Everyone knows coupons can help you save money. But did you know that creating a coupon app can apparently help you save $2 million at your local casino, and fill your wallet with an additional $2 million in cash?

That’s what federal securities regulators say a Florida man did, by promising to help shoppers save money and help investors earn money, while instead lining his own pockets.

The Securities and Exchange Commission has filed a federal fraud lawsuit against 76-year-old Gerald Parker, the president and CEO of Social Voucher, a mobile coupon app that he pitched as being the next Groupon or LivingSocial.

But if you’ve never heard of it, that’s because the SEC says he raised more than $20 million from investors to help get the app off the ground – then used the majority of that money to pay sales agents, and enrich himself.

Parker allegedly had a team of sales agents solicit funds from potential investors, pitching Social Voucher as a sure bet that could earn them a nice return if they got in on the ground floor and helped provide the company with some seed money. The agents convinced about 400 investors to pitch in a total of $20.5 million to help develop Social Voucher.

But the SEC says at least $9.6 million of the money raised was used to pay “undisclosed, exorbitant commissions” to the sales agents. The lawsuit says an additional $2 million was used to pay off Parker’s gambling debts at two casinos, $590,000 was used to pay for other personal expenses of his, and $2 million in cash went directly into Parker’s pockets.


“In total, Parker used at least $14.2 million, or about 68%, of the Social Voucher offering proceeds for undisclosed, non-business purposes,” the lawsuit states. “With much less money available to develop and launch the purported mobile coupon application, the likelihood that Social Voucher would be successful diminished significantly.”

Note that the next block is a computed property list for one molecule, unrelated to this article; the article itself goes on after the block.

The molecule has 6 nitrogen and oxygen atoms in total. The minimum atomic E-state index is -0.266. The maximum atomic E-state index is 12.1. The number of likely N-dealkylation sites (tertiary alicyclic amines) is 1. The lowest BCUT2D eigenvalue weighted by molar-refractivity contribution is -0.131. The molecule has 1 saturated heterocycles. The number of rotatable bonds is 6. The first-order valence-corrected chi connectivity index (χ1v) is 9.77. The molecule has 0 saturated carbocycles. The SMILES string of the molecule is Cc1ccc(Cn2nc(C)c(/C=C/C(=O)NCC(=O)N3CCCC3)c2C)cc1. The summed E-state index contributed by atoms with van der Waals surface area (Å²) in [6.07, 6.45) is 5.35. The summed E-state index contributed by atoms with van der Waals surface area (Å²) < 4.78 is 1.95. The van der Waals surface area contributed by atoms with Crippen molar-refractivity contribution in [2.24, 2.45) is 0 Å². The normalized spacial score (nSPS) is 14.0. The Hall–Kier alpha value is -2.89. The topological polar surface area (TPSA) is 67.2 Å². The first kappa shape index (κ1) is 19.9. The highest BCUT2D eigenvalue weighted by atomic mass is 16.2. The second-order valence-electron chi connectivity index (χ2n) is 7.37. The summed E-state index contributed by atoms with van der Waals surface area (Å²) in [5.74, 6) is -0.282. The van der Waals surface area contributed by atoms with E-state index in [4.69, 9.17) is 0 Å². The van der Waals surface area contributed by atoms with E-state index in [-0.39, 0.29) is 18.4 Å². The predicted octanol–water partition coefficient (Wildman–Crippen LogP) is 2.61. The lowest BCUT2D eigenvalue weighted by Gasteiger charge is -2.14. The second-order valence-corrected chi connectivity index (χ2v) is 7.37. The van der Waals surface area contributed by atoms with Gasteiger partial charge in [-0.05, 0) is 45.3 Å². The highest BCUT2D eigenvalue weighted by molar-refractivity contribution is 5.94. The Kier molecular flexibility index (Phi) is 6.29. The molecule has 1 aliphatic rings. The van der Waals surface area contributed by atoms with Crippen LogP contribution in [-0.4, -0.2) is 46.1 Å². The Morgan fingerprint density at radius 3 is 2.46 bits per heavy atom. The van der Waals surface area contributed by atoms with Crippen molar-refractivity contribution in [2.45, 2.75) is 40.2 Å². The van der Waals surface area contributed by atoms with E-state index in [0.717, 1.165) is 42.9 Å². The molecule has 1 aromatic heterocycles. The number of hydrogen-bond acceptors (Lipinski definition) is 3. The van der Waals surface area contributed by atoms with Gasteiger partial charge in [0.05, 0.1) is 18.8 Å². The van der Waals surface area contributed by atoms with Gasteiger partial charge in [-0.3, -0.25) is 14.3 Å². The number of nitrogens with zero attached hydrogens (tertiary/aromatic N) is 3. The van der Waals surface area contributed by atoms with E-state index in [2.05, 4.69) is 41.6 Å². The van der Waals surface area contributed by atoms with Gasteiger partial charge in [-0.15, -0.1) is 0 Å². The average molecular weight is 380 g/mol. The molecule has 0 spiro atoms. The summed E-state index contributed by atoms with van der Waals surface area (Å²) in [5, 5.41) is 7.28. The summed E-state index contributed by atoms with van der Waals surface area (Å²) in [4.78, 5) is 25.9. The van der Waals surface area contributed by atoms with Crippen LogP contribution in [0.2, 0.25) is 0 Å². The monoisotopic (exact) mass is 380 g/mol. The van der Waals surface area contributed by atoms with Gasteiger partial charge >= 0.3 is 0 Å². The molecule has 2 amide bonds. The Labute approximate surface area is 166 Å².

In fact, Social Voucher never got off the ground as described. When Parker first started pitching the idea in 2013, Social Voucher was envisioned as an app that would help coupon offers go viral. Users “must share the voucher to redeem the offer,” the company told investors, which would “allow businesses the ability to offer coupons directly to the friends and family of their customers” via social media platforms like Facebook, Twitter and LinkedIn.

But a few years later, after raising millions from investors, Parker shifted focus. “We decided we didn’t want to be a shared coupon company,” he told his hometown Boca Newspaper. Instead, the company created an app called Stocket, a Sims-like game in which users could create and manage virtual stores, where they could earn real discounts for selling real products to other app users.

“We think what we have created is going to create a lot of buzz,” Parker said.

Indeed, there was a lot of buzz – from disillusioned investors and unimpressed regulators. Officials in three states disciplined Social Voucher for “offering and selling unregistered securities and making misstatements and omissions to investors.” And a group of investors filed a civil lawsuit against the company last year.

Social Voucher is now defunct and being managed by a court-appointed receiver, who is trying to shop the Stocket app to interested buyers in an effort to recoup some of the investors’ money. Until then, Stocket players may have to settle for playing for fun, instead of trying to earn actual discounts as initially promised.

A couple of years ago, just ahead of Stocket’s launch, South Florida’s Sun-Sentinel newspaper published a laudatory story about Stocket, Social Voucher and its founder, who “is not afraid to look into the future,” a former business associate told the paper. “Parker has been good about making money for everyone around him.”

Especially – according to the SEC – his sales agents, himself, and his favorite casinos. Now, his allegedly bilked investors have learned that giving money to a company that claimed it would help users save money, could end up costing them a bundle.

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